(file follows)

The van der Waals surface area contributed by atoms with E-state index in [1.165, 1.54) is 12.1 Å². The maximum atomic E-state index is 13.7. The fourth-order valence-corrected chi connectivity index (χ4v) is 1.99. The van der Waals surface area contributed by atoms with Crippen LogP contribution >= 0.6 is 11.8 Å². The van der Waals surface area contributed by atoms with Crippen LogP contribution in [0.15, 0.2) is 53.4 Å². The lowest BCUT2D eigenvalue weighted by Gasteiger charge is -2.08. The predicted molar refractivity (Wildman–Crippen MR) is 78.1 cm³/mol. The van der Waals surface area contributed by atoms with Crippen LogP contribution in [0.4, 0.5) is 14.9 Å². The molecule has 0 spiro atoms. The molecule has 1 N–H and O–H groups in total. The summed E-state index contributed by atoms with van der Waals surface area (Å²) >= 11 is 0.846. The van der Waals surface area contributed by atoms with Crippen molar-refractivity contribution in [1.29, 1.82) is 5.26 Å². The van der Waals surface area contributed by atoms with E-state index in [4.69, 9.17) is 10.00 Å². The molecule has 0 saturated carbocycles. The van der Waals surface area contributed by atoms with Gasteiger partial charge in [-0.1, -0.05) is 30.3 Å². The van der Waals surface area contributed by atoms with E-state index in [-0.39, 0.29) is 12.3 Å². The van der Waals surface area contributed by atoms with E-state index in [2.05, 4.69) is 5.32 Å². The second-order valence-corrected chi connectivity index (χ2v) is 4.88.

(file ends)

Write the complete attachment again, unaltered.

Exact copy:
The van der Waals surface area contributed by atoms with E-state index in [1.165, 1.54) is 12.1 Å². The maximum atomic E-state index is 13.7. The fourth-order valence-corrected chi connectivity index (χ4v) is 1.99. The van der Waals surface area contributed by atoms with Crippen LogP contribution >= 0.6 is 11.8 Å². The van der Waals surface area contributed by atoms with Crippen LogP contribution in [0.15, 0.2) is 53.4 Å². The lowest BCUT2D eigenvalue weighted by Gasteiger charge is -2.08. The predicted molar refractivity (Wildman–Crippen MR) is 78.1 cm³/mol. The van der Waals surface area contributed by atoms with Crippen LogP contribution in [0.4, 0.5) is 14.9 Å². The molecule has 0 spiro atoms. The molecule has 1 N–H and O–H groups in total. The summed E-state index contributed by atoms with van der Waals surface area (Å²) >= 11 is 0.846. The van der Waals surface area contributed by atoms with Crippen molar-refractivity contribution in [1.29, 1.82) is 5.26 Å². The van der Waals surface area contributed by atoms with E-state index in [4.69, 9.17) is 10.00 Å². The molecule has 0 saturated carbocycles. The van der Waals surface area contributed by atoms with Gasteiger partial charge in [-0.1, -0.05) is 30.3 Å². The van der Waals surface area contributed by atoms with E-state index in [-0.39, 0.29) is 12.3 Å². The van der Waals surface area contributed by atoms with E-state index in [2.05, 4.69) is 5.32 Å². The second-order valence-corrected chi connectivity index (χ2v) is 4.88.